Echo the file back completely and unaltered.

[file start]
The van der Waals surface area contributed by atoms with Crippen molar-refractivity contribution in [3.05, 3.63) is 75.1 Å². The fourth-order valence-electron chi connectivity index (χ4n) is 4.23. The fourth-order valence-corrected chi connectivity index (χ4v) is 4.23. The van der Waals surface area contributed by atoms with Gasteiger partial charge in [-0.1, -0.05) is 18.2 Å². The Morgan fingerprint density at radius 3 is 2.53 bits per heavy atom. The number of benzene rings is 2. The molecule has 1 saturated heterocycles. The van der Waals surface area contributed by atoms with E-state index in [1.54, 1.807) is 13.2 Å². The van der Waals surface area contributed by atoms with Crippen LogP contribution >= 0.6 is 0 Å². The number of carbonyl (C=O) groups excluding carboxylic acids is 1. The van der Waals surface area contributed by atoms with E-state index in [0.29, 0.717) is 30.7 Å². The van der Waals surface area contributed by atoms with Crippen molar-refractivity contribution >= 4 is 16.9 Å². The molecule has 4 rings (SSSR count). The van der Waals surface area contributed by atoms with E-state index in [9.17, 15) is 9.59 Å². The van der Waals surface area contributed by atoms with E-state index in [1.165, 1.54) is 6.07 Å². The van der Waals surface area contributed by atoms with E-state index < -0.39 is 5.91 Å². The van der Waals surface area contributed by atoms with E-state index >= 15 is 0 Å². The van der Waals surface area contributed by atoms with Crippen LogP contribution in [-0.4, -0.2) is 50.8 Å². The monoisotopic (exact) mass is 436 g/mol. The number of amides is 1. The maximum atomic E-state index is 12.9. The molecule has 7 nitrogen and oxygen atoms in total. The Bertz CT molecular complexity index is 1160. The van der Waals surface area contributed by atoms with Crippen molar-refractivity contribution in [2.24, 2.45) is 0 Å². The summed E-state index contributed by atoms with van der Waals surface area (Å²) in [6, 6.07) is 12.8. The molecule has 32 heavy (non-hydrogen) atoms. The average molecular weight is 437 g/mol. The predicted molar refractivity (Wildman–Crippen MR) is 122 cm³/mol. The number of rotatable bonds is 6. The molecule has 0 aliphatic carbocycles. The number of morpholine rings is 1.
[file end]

The van der Waals surface area contributed by atoms with Crippen molar-refractivity contribution in [3.05, 3.63) is 75.1 Å². The fourth-order valence-electron chi connectivity index (χ4n) is 4.23. The fourth-order valence-corrected chi connectivity index (χ4v) is 4.23. The van der Waals surface area contributed by atoms with Gasteiger partial charge in [-0.1, -0.05) is 18.2 Å². The Morgan fingerprint density at radius 3 is 2.53 bits per heavy atom. The number of benzene rings is 2. The molecule has 1 saturated heterocycles. The van der Waals surface area contributed by atoms with E-state index in [1.54, 1.807) is 13.2 Å². The van der Waals surface area contributed by atoms with Crippen LogP contribution >= 0.6 is 0 Å². The number of carbonyl (C=O) groups excluding carboxylic acids is 1. The van der Waals surface area contributed by atoms with E-state index in [0.29, 0.717) is 30.7 Å². The van der Waals surface area contributed by atoms with Crippen molar-refractivity contribution >= 4 is 16.9 Å². The molecule has 4 rings (SSSR count). The van der Waals surface area contributed by atoms with E-state index in [9.17, 15) is 9.59 Å². The van der Waals surface area contributed by atoms with E-state index in [1.165, 1.54) is 6.07 Å². The van der Waals surface area contributed by atoms with E-state index < -0.39 is 5.91 Å². The van der Waals surface area contributed by atoms with E-state index >= 15 is 0 Å². The van der Waals surface area contributed by atoms with Crippen LogP contribution in [-0.4, -0.2) is 50.8 Å². The monoisotopic (exact) mass is 436 g/mol. The number of amides is 1. The maximum atomic E-state index is 12.9. The molecule has 7 nitrogen and oxygen atoms in total. The Bertz CT molecular complexity index is 1160. The van der Waals surface area contributed by atoms with Crippen molar-refractivity contribution in [2.24, 2.45) is 0 Å². The summed E-state index contributed by atoms with van der Waals surface area (Å²) in [6, 6.07) is 12.8. The molecule has 32 heavy (non-hydrogen) atoms. The average molecular weight is 437 g/mol. The predicted molar refractivity (Wildman–Crippen MR) is 122 cm³/mol. The number of rotatable bonds is 6. The molecule has 0 aliphatic carbocycles. The number of morpholine rings is 1.